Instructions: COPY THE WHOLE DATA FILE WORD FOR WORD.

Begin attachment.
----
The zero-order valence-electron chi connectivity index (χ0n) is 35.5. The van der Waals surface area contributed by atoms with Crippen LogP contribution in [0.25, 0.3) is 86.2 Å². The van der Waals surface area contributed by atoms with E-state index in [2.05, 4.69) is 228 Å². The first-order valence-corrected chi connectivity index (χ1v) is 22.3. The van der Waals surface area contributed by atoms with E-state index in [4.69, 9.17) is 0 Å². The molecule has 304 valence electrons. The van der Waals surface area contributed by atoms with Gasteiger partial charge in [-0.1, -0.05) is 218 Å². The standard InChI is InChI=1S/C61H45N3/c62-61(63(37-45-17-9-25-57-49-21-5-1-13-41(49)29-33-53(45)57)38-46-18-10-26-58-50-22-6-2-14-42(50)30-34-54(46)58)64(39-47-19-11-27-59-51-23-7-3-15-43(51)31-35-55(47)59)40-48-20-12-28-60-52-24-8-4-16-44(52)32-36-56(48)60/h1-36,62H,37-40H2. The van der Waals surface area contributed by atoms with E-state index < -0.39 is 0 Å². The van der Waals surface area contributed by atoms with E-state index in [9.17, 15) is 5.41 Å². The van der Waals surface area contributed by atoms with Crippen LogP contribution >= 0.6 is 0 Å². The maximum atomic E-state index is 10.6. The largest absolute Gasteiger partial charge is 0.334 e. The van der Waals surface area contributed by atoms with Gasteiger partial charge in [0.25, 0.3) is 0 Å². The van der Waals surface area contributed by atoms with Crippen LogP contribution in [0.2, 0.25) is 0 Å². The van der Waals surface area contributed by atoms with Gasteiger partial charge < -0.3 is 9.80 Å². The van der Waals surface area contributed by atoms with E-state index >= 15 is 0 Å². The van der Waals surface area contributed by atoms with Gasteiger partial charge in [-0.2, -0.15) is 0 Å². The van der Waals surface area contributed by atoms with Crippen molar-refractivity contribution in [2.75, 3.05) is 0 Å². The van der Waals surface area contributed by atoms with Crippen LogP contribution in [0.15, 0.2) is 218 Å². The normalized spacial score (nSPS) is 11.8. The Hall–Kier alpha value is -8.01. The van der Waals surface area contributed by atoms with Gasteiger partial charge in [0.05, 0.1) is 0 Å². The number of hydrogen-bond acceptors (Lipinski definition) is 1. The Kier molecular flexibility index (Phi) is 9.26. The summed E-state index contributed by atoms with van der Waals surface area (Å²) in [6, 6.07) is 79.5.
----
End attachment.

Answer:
The zero-order valence-electron chi connectivity index (χ0n) is 35.5. The van der Waals surface area contributed by atoms with Crippen LogP contribution in [0.25, 0.3) is 86.2 Å². The van der Waals surface area contributed by atoms with E-state index in [2.05, 4.69) is 228 Å². The first-order valence-corrected chi connectivity index (χ1v) is 22.3. The van der Waals surface area contributed by atoms with E-state index in [4.69, 9.17) is 0 Å². The molecule has 304 valence electrons. The van der Waals surface area contributed by atoms with Gasteiger partial charge in [-0.1, -0.05) is 218 Å². The standard InChI is InChI=1S/C61H45N3/c62-61(63(37-45-17-9-25-57-49-21-5-1-13-41(49)29-33-53(45)57)38-46-18-10-26-58-50-22-6-2-14-42(50)30-34-54(46)58)64(39-47-19-11-27-59-51-23-7-3-15-43(51)31-35-55(47)59)40-48-20-12-28-60-52-24-8-4-16-44(52)32-36-56(48)60/h1-36,62H,37-40H2. The van der Waals surface area contributed by atoms with E-state index < -0.39 is 0 Å². The van der Waals surface area contributed by atoms with E-state index in [9.17, 15) is 5.41 Å². The van der Waals surface area contributed by atoms with Crippen LogP contribution >= 0.6 is 0 Å². The maximum atomic E-state index is 10.6. The largest absolute Gasteiger partial charge is 0.334 e. The van der Waals surface area contributed by atoms with Gasteiger partial charge in [0.25, 0.3) is 0 Å². The van der Waals surface area contributed by atoms with Crippen LogP contribution in [0.2, 0.25) is 0 Å². The van der Waals surface area contributed by atoms with Gasteiger partial charge < -0.3 is 9.80 Å². The van der Waals surface area contributed by atoms with E-state index >= 15 is 0 Å². The van der Waals surface area contributed by atoms with Gasteiger partial charge in [-0.2, -0.15) is 0 Å². The van der Waals surface area contributed by atoms with Crippen molar-refractivity contribution in [2.75, 3.05) is 0 Å². The van der Waals surface area contributed by atoms with Crippen LogP contribution in [0.15, 0.2) is 218 Å². The normalized spacial score (nSPS) is 11.8. The Hall–Kier alpha value is -8.01. The van der Waals surface area contributed by atoms with Gasteiger partial charge in [0.05, 0.1) is 0 Å². The number of hydrogen-bond acceptors (Lipinski definition) is 1. The Kier molecular flexibility index (Phi) is 9.26. The summed E-state index contributed by atoms with van der Waals surface area (Å²) in [6, 6.07) is 79.5.